“Some things improve with age.” He turned toward the window. “You don’t seem like the type to dump a guy in the middle of nowhere.”
Having heard the catch in his voice, I did my best to keep my tone light. Bursting into tears in front of a perfect stranger probably wasn’t on his bucket list. “True—unless he was really obnoxious.”
This particular cowboy would have to have been homicidal or, at the very least, abusive for me to throw him out. He was the most adorable cowboy I’d ever laid eyes on, including the one I’d married.
“I wasn’t being obnoxious.” He fairly bristled with indignation, which seemed to have won out over heartbreak. “I was asleep. I thought she was stopping for gas when I felt the truck slow down. She asked me to take a look at the tires on the trailer, said she thought one had gone flat. While I was checking the tires, she dumped my saddle and duffel bag on the side of the road and drove off. I found this tucked into the saddle.” Reaching into his shirt pocket, he handed me a torn, sweat-soaked scrap of paper.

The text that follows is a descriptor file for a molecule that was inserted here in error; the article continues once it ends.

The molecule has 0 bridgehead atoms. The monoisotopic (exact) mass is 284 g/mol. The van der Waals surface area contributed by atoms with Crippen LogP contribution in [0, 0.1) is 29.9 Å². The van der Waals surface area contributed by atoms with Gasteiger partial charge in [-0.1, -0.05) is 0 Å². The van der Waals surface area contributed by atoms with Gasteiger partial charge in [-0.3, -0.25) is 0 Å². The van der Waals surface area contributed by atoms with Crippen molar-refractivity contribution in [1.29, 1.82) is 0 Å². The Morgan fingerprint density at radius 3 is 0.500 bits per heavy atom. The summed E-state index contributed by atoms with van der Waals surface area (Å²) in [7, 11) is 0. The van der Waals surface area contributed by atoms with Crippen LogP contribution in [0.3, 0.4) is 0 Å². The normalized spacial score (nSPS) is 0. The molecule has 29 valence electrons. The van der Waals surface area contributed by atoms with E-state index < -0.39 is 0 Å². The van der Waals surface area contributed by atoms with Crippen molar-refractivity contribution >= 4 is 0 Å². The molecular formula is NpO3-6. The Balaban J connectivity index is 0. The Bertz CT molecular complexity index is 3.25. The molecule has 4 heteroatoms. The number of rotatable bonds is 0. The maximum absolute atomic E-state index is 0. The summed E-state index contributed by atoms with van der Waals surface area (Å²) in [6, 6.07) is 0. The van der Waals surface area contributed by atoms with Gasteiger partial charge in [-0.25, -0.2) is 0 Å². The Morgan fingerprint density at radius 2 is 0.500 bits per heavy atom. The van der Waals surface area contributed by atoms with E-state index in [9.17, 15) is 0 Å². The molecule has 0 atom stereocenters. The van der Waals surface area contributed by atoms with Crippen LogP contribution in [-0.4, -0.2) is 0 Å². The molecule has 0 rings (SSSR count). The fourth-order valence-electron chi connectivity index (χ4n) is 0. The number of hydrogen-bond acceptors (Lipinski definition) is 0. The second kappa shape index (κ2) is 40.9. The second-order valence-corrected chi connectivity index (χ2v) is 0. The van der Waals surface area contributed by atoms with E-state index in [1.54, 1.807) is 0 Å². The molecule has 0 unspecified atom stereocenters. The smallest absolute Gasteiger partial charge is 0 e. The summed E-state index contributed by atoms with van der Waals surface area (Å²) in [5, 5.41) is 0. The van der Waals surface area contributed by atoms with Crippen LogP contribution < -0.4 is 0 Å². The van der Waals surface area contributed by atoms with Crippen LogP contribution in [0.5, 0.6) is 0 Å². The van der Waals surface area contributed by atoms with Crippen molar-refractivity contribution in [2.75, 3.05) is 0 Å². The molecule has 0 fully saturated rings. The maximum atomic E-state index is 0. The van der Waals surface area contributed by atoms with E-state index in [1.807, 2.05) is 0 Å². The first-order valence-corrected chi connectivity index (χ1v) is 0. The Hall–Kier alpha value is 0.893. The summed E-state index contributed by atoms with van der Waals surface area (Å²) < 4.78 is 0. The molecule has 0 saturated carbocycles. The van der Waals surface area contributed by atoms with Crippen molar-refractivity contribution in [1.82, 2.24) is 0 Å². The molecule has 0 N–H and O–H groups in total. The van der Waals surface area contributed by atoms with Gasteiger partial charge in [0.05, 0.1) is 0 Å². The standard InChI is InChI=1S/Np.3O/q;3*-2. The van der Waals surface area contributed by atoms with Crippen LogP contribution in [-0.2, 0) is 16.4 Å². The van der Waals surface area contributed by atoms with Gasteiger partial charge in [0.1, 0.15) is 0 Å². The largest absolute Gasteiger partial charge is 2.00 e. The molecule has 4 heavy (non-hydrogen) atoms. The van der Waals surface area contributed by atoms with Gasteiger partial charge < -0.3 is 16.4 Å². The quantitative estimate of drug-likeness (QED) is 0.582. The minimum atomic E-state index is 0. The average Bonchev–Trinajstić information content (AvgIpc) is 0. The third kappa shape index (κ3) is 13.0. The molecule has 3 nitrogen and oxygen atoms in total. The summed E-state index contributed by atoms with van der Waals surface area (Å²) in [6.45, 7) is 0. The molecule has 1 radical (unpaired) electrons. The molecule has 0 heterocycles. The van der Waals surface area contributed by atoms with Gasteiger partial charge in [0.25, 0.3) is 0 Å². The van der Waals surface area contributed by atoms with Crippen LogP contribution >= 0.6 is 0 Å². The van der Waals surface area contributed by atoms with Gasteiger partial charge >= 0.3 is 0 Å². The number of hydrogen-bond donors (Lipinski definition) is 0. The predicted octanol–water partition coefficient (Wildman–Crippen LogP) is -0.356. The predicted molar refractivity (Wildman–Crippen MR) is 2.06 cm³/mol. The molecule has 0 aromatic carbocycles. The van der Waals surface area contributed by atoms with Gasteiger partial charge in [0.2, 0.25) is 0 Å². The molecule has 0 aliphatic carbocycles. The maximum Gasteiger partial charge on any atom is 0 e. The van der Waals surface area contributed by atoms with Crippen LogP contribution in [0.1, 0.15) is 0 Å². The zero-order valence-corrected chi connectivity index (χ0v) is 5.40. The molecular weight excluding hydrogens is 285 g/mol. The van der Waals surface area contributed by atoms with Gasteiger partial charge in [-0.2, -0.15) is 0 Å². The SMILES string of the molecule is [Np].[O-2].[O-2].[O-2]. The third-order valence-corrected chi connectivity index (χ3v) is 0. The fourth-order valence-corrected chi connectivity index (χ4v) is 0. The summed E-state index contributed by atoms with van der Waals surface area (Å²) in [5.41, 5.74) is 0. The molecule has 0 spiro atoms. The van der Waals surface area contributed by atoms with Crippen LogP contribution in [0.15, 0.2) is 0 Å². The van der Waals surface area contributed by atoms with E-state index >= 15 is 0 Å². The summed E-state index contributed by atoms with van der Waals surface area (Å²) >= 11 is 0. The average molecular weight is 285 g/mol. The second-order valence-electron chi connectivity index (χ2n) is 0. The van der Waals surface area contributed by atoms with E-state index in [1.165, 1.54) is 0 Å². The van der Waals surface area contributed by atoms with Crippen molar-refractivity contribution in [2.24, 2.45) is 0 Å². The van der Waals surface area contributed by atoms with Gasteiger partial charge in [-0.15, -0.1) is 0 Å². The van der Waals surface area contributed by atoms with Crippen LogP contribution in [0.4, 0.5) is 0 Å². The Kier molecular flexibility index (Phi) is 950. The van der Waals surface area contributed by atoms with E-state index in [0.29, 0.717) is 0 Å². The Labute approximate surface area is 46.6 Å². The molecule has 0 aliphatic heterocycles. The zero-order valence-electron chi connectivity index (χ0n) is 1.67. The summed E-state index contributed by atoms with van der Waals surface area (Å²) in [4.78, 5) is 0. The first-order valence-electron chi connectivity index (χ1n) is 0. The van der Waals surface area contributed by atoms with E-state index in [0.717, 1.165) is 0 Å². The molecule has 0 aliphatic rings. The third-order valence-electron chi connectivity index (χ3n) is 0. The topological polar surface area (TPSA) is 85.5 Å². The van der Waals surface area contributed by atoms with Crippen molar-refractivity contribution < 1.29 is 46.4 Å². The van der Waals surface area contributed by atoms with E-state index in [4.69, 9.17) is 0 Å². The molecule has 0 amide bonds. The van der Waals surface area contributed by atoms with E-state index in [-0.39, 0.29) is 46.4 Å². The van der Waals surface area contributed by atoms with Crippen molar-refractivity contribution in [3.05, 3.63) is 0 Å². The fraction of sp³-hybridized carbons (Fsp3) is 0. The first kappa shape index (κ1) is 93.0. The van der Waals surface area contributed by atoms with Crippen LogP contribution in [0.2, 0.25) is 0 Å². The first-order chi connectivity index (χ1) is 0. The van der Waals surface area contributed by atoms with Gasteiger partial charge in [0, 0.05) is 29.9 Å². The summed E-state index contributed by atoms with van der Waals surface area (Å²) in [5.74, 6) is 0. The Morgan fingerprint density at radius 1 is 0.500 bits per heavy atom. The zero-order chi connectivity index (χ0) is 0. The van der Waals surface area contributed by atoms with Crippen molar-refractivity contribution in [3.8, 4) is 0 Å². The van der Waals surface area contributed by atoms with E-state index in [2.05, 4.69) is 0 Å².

It’s not working out. Sorry.
“Ouch,” I said with a sympathetic wince. “That’s pretty hard.”
“Yeah.” With an absent nod, he stuffed the note back into his pocket. “I don’t even know what I did wrong. Don’t guess I ever will.”
He seemed nice enough, and he certainly wasn’t ugly. Maybe his girl had breakup issues. As irresistible as he was, I couldn’t imagine breaking his heart while gazing into those eyes of his, and I didn’t even know his name.
She’d probably gone about it the best way possible—a quick, clean break before losing her nerve completely. One glance, one smile, and she’d have forgotten why their relationship wasn’t working. I wasn’t looking forward to dropping him off at the crossroad to the ranch, myself. I had a sudden, overwhelming urge to take him home and wash him, feed him, and tuck him into bed—my bed, to be precise.